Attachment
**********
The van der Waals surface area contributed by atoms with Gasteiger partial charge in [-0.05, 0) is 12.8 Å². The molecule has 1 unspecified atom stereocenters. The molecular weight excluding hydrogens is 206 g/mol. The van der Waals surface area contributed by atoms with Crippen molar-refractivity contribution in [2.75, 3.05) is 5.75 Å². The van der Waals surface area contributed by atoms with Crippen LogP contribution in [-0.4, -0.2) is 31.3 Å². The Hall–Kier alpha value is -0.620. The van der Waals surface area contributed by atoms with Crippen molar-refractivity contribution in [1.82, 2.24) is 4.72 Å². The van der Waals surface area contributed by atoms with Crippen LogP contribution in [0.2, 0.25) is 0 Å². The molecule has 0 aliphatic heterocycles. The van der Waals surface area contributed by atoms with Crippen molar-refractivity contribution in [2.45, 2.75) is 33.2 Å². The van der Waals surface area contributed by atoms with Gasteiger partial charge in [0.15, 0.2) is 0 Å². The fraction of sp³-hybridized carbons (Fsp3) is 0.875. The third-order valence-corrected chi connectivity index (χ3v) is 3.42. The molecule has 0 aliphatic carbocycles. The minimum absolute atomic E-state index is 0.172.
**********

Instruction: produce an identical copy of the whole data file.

The van der Waals surface area contributed by atoms with Gasteiger partial charge in [-0.05, 0) is 12.8 Å². The molecule has 1 unspecified atom stereocenters. The molecular weight excluding hydrogens is 206 g/mol. The van der Waals surface area contributed by atoms with Crippen molar-refractivity contribution in [2.75, 3.05) is 5.75 Å². The van der Waals surface area contributed by atoms with Crippen LogP contribution in [-0.4, -0.2) is 31.3 Å². The Hall–Kier alpha value is -0.620. The van der Waals surface area contributed by atoms with Crippen molar-refractivity contribution in [1.82, 2.24) is 4.72 Å². The van der Waals surface area contributed by atoms with Crippen LogP contribution in [0.2, 0.25) is 0 Å². The molecule has 0 aliphatic heterocycles. The van der Waals surface area contributed by atoms with Crippen molar-refractivity contribution in [2.45, 2.75) is 33.2 Å². The van der Waals surface area contributed by atoms with Gasteiger partial charge in [0.15, 0.2) is 0 Å². The fraction of sp³-hybridized carbons (Fsp3) is 0.875. The third-order valence-corrected chi connectivity index (χ3v) is 3.42. The molecule has 0 aliphatic carbocycles. The minimum absolute atomic E-state index is 0.172.